Photos with Joan Marshall
BiographyChicago, Illinois, USA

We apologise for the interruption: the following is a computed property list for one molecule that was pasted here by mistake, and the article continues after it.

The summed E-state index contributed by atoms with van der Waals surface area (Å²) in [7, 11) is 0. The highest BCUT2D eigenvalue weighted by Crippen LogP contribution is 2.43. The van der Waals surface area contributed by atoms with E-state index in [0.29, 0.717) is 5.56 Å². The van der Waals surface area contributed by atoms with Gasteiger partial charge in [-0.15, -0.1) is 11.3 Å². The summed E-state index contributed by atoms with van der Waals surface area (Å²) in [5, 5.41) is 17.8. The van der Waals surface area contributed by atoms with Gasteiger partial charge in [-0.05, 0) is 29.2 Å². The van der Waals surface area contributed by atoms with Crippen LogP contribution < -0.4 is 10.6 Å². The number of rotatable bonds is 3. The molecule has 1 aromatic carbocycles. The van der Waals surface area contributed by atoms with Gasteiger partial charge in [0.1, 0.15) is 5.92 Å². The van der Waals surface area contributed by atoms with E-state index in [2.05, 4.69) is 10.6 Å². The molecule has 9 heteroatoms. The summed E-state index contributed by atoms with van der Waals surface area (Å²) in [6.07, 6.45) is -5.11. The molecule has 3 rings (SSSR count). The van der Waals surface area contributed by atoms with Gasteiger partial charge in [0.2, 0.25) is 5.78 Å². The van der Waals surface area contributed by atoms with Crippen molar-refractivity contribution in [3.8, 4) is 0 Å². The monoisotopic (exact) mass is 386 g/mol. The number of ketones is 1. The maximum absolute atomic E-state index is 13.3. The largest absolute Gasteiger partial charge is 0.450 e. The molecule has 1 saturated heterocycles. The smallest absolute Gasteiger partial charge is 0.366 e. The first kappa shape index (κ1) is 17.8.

Born in Chicago in 1931, Joan attended St. Clement's School. Looking far more "mature" than her age would indicate, when she was just 14 years old she auditioned for, and was hired, as a Showgirl at Chicago's Chez Paree, one of the country's foremost nightclubs in the 1940s & '50s. Two years later, she was appearing in Las Vegas productions. Vegas was also where she met her first husband and her son, Steven, was born. Daughter Shari was born 3 years after Steven. Moving to Beverly Hills, she starred in the TV series Bold Venture (1959) in the 1959-60 season. Read more... some 10 feature films, liking only a few of them. In 1961, she starred in Homicidal (1961) (billed as "Jean Arless") playing 2 roles, one as a male. This small film has developed a cult-like following. A woman of great beauty and style, she was signed by CBS and appeared often on such TV shows as The Jack Benny Program (1950) & The Red Skelton Hour (1951). She had a gift for comedy, which often was overlooked because of her beauty. Possessing a flair for writing, in the 1970s, Joan collaborated with her best friend (from grammar school days in Chicago and an award-winning writer) Dirk Wayne Summers, co-scripting TV sitcoms. She married film director Hal Ashby and, over the first 6 months of their marriage, and at his insistence, she related personal experiences of her life. Mr. Ashby (and Robert Towne) turned Joan's life into the film Shampoo (1975). She was not pleased that her husband had used such personal details in creating this film. (Joan Marshall did a cameo in "Shampoo" and can be seen in the opening scene in the Beauty shop). Her real-life wedding (to Ashby) can be seen in the opening scenes behind the credits in Ashby's 1970 film The Landlord (1970). Ashby died in 1988 and, in 1989, Joan married business executive Mel Bartfield. Although there were many rumors that Joan was secretly wed to Richard Chamberlain, this was not the case. She and the gifted Mr. Chamberlain were -- and remained -- very close friends. After visiting Jamaica, Joan fell in love with the island nation, where she had a home, and, subsequently, died in June 1992. Her ashes were spread under her favorite tree on the property.